While trying to make a better life for themselves and their families, many college students are faced with a barrage of sacrifices. Food should not be one of them. Many college students struggle to feed themselves, negatively affecting graduation rates. As the problem of food insecurity grows, more light must be shed on the sad trend amongst college students striving to complete their degrees.
Harvard Graduate School of Education Dr. Anthony Jack and Cheryl Sternman Rule, the National Marketing Manager at Bon Appétit Management Company, a food service provider, compiled a study on food insecurity on college campuses. According to their research, there are two types of food insecurity on campuses. Community colleges, state colleges, and other higher education institutions experience chronic food insecurity where students do not know “when their next meal is coming is more of everyday reality,” Professor Jack explains.
The other type of food insecurity, which is widely overlooked but prevalent, on campuses is episodic. There are well-resourced campuses with dining halls where lower-income students often are challenged with how to feed themselves during holiday breaks as dining halls tend to close during these times.
According to the U.S. Government of Accountability (GOA), “almost two million at-risk students who were potentially eligible for the Supplemental Nutrition Assistance Program (SNAP) did not report receiving benefits in 2016. Low-income is the most common risk factor for food insecurity among college students. Most low-income students have one risk factor associated with food insecurity, such as being a first-generation student or a single parent.”
In 2015, Dr. Jack led an effort to keep Harvard dining halls open over spring break. He knew all too well what lower-income students, even at the nation’s wealthiest institutions, face during school breaks when returning home was not in the budget for certain undergraduates.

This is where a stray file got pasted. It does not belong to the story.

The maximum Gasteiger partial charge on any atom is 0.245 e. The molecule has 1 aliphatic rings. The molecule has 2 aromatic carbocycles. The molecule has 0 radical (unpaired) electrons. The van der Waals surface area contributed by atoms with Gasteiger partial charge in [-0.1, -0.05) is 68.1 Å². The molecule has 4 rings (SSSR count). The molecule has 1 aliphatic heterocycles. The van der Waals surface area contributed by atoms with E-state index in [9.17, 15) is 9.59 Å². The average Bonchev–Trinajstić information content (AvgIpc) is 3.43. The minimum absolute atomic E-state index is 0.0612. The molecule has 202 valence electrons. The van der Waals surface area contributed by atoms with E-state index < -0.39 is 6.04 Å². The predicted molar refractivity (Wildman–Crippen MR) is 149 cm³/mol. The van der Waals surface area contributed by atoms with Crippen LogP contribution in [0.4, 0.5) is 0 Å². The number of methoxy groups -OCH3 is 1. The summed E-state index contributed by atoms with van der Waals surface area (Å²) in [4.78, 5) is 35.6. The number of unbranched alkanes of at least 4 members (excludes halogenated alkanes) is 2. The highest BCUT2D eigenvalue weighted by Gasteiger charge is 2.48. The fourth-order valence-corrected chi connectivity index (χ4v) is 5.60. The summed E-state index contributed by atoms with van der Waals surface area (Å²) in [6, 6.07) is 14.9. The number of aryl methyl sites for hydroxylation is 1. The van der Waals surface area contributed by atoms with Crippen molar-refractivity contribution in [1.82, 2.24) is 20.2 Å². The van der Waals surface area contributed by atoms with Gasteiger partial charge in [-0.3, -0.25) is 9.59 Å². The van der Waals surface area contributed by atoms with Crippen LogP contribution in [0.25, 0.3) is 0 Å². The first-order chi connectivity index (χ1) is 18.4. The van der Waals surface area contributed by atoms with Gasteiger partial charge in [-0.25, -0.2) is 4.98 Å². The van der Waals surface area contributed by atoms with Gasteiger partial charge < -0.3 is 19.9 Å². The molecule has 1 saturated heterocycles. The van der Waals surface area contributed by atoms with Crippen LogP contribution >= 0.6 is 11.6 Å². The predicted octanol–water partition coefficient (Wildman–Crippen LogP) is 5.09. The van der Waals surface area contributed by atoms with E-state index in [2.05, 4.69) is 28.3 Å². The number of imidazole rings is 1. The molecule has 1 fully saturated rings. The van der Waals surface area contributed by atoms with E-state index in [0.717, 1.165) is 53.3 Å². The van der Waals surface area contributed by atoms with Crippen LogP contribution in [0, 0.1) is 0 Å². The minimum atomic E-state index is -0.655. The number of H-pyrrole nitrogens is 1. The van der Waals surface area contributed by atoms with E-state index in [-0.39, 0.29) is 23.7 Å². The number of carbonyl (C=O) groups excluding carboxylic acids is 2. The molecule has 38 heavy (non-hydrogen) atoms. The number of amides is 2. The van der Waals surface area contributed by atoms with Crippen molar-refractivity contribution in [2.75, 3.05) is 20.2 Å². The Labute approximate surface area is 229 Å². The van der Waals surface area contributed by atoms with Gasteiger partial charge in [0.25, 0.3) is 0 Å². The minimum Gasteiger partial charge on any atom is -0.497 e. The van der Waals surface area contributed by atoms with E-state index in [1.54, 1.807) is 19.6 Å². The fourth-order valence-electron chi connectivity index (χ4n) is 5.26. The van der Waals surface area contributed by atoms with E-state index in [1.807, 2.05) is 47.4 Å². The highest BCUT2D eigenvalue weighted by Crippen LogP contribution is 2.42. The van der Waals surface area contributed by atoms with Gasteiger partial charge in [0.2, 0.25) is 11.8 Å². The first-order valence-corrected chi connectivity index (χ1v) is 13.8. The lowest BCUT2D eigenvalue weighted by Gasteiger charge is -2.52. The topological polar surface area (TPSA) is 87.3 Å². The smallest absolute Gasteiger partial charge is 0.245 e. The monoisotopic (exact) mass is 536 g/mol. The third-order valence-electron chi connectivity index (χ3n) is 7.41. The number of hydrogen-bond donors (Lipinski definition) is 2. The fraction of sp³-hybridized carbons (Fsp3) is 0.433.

Researchers, education officials, USDA Food and Nutrition Service national and regional offices, and officials at 14 colleges, including students from eight of these colleges, were interviewed by the GAO for this study. All state SNAP agencies received emails from GAO about their efforts related to students.
The GOA noted that there is increasing evidence indicating some college students are experiencing food insecurity. Food insecurity can negatively affect their academic success. Truth be told, college students are only eligible for SNAP in certain states. If we consider the enormous federal investment in higher education and the consequences of not having a college degree, it is easy to comprehend why the GAO was asked to review the common unfortunate situation many college students experience regarding food insecurity
A few residential colleges have dining halls open during breaks, subsidized unlimited meal plans, and have begun facilitating “swipe sharing” among students. This enables wealthier students to donate some of their meal swipes to their peers, which has helped the cause immensely.
Community colleges must address the issue differently. Their students tend to be older and more likely to be supporting other family members. The Harvard Graduate School website states that all sorts of schools from community colleges like Bunker Hill Community College to the ivies like Columbia University operate food pantries. The article also suggests other solutions on the policy level. There is a federal requirement that students work at least 20 hours a week, which may often be nearly impossible to balance with full-time study.
If changes are made regarding work requirements and other barriers to eligibility and student awareness increases, more students could be helped.
Students were once able to use the Pell Grant for up to $6,095 a year for tuition and any other remaining funds for other educational related expenses, such as books or food. As a result, the number of lower-income students enrolled in college soared, and so too did college tuition.
According to The College Board website, their own research finds the average in-state tuition and fees for a state school is $10,320.00, almost double the amount of the maximum Pell Grant. Theoretically, students are in debt before they can even think about living expenses.
Celebrities are all also getting on the bandwagon regarding food insecurity. Rockstar Bon Jovi has started a program at Rutgers University for students dealing with food insecurity.
CUNY also has food pantries available please contact your CUNY College website for more information.